The fresh new design studio Mormels is very proud to present ‘Found Form’ by Enina Waelstham.
“At mormels it is all about our daily experiences within our cluttered environment. We have grown used to being bombarded by images and are able to process and consume these at a very high speed. Mormels tries to use this existing language and re-use, recycle as you like, it as to break you out of your standard viewpoint.”
Dutch native Enina Waelstham (1980) didn’t go through any of the well-known Dutch canals to get to where she is now.
As an autodidact she gained and developed her expertise in design via many different jobs in design company’s worldwide, including Amsterdam, Shanghai, New York and Munich. Now Enina has taken the exciting next step by setting up her studio Mormels design in London, UK.
The growing family of lamps; ‘Found Form’ is the first design to be presented under her own name and company. It is a clear presentation of Mormels’ and Enina Waelstham’s vision for design, for the future of our planet and our homes.
‘Found Form’ investigates reusing the wealth we already have in our world, as the shapes of the lamps come from existing objects in our everyday surroundings. By linking these shapes and taking their combined shape via the traditional technique of papier-mâché a new fascinating object comes to life. The material used to create the lamps over these objects is recycled paper, thus creating a lightweight, eco friendly, biodegradable and unique lamp.
‘Found Form’ is an exciting and ongoing project bound to give people a new view at what is already around us in our overflowing world.
The lamps used inside the paper structure are fluorescent bulbs with a limit on the voltage. The paper itself isn’t in contact with the bulb at any time and is thin enough to allow any excess heat to pass through and out of the lamp.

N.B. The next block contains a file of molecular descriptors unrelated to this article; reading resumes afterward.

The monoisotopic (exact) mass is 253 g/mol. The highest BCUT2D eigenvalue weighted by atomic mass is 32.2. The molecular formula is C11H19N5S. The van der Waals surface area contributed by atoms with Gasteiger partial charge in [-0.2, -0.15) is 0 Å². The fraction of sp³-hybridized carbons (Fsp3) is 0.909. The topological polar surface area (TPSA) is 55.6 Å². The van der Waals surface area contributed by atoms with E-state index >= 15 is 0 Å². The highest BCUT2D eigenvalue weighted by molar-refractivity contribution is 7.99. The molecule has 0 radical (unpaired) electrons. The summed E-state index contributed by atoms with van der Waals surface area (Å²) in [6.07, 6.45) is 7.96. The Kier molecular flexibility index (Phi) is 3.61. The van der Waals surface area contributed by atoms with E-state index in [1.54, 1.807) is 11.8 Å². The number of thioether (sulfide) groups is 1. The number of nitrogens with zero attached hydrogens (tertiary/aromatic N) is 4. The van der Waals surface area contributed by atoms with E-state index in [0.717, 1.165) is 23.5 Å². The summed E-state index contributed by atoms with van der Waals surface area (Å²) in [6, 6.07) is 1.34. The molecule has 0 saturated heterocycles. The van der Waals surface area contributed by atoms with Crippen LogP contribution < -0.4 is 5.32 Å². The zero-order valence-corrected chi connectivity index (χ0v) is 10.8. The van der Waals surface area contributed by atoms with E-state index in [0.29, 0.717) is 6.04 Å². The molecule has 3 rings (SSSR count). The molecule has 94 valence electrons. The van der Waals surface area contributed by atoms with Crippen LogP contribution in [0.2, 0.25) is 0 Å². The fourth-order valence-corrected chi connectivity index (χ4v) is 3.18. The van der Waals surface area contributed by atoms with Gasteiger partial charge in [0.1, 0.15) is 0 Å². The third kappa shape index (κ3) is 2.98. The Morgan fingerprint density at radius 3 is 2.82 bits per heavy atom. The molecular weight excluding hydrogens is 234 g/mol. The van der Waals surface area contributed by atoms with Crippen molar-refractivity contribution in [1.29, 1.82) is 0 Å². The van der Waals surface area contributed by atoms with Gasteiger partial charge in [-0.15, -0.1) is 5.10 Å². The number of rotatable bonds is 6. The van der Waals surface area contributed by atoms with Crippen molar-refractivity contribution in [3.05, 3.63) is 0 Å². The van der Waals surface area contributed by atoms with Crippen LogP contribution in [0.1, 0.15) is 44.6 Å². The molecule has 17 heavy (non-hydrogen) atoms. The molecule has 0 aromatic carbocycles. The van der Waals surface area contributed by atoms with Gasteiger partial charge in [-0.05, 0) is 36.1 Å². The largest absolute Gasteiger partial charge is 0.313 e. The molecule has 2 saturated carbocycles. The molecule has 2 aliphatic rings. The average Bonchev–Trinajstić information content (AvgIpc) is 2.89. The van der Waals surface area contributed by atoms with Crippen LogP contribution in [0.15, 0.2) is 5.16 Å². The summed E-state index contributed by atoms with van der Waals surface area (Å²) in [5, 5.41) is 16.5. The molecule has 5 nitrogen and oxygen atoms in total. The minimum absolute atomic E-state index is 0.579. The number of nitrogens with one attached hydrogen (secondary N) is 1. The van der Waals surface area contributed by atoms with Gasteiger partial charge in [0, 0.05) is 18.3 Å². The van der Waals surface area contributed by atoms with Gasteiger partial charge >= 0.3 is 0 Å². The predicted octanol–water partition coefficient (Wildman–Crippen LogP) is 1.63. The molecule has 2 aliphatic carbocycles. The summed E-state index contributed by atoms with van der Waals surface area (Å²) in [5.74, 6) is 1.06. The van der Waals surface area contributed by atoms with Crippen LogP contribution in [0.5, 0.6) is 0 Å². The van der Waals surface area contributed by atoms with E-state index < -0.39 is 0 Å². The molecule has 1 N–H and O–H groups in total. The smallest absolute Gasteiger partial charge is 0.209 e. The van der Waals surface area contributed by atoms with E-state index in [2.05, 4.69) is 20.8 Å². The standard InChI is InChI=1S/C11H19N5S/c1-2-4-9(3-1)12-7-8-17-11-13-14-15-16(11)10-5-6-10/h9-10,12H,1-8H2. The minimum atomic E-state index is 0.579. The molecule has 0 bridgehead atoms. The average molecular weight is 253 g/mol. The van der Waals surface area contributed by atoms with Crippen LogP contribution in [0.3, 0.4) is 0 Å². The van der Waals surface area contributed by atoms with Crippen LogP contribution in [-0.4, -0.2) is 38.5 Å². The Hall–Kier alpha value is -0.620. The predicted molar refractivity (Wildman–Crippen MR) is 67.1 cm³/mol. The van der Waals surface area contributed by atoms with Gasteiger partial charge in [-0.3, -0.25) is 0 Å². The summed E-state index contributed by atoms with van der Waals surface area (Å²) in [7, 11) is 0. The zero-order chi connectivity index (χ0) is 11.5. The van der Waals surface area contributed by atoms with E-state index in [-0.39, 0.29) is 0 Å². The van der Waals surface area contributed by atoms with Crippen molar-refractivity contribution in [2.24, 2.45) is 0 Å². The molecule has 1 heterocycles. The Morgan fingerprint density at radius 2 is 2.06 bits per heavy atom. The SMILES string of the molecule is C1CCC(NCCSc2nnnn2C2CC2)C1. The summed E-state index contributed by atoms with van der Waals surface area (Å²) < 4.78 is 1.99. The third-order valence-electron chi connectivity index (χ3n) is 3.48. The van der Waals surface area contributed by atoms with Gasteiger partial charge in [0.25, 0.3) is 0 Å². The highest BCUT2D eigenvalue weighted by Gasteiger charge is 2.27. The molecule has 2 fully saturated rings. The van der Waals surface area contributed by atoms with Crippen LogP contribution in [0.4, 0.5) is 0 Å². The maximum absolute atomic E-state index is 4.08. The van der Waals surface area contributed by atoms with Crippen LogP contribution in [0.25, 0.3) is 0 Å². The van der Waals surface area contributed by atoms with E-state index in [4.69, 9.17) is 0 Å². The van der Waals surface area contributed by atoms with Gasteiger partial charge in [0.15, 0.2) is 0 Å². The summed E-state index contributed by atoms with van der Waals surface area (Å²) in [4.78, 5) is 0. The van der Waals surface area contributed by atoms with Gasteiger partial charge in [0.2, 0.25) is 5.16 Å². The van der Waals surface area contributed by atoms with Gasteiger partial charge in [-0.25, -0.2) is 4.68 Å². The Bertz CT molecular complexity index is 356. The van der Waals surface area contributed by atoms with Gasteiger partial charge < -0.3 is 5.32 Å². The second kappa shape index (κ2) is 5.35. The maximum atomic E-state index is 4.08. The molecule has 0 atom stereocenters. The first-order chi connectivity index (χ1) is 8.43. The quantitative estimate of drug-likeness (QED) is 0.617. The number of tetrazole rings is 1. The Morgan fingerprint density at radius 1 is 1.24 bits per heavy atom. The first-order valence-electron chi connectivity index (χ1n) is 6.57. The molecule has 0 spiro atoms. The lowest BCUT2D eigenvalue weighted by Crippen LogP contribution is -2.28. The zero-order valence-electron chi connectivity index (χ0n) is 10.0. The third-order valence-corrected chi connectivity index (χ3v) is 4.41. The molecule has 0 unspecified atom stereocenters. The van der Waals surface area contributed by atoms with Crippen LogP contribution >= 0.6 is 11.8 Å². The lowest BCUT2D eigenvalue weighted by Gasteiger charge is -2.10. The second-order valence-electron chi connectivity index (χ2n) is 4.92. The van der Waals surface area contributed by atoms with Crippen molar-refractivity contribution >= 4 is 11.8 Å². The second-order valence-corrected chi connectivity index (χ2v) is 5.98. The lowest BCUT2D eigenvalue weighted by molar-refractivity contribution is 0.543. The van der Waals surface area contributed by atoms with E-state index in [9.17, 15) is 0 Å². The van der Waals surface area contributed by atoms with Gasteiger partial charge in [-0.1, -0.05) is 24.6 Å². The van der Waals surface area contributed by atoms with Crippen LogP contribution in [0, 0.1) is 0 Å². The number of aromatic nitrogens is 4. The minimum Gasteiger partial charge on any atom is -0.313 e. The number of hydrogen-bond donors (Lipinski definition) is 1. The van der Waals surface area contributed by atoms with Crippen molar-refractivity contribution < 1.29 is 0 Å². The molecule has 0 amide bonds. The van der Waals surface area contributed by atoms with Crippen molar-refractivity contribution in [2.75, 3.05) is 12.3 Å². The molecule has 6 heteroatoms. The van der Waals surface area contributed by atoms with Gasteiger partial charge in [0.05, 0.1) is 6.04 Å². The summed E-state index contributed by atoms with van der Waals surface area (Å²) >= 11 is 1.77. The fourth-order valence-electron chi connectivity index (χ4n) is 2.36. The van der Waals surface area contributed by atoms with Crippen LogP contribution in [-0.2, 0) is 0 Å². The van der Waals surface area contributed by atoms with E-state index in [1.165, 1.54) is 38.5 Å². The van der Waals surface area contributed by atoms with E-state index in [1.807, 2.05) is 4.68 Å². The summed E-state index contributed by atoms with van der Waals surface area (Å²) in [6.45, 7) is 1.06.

The design isn’t Ul approved at this point, also as it is not on the market as a mass produces product (jet) it is serving a different purpose then just a new lamp in your room. The project and the design at this stage are still very much on going and developing. And as they are now are offering everyone a new way of looking at our world around us. The lamps come from that world and set back into this environment open up a conversation with everything surrounding it.
How do you plan on limiting voltage to a compact fluorescent lamp? You’ve still got (in the US) 120V power going straight to that bulb out of the socket. Mass produced or not, you still need to conform to UL and other electrical codes, if you don’t need to it’s probably in your best interest to meet those codes. Paper and electric current don’t go together very well regardless of their proximity. I’d suggest continuing your research.
And as they are now are offering everyone a new way of looking at our world around us. The lamps come from that world and set back into this environment open up a conversation with everything surrounding it.
Sorry, you lost me here. A paper lamp is nothing new, and the only conversations it has “sparked” for me, is the one we’re having. Watch out for fires.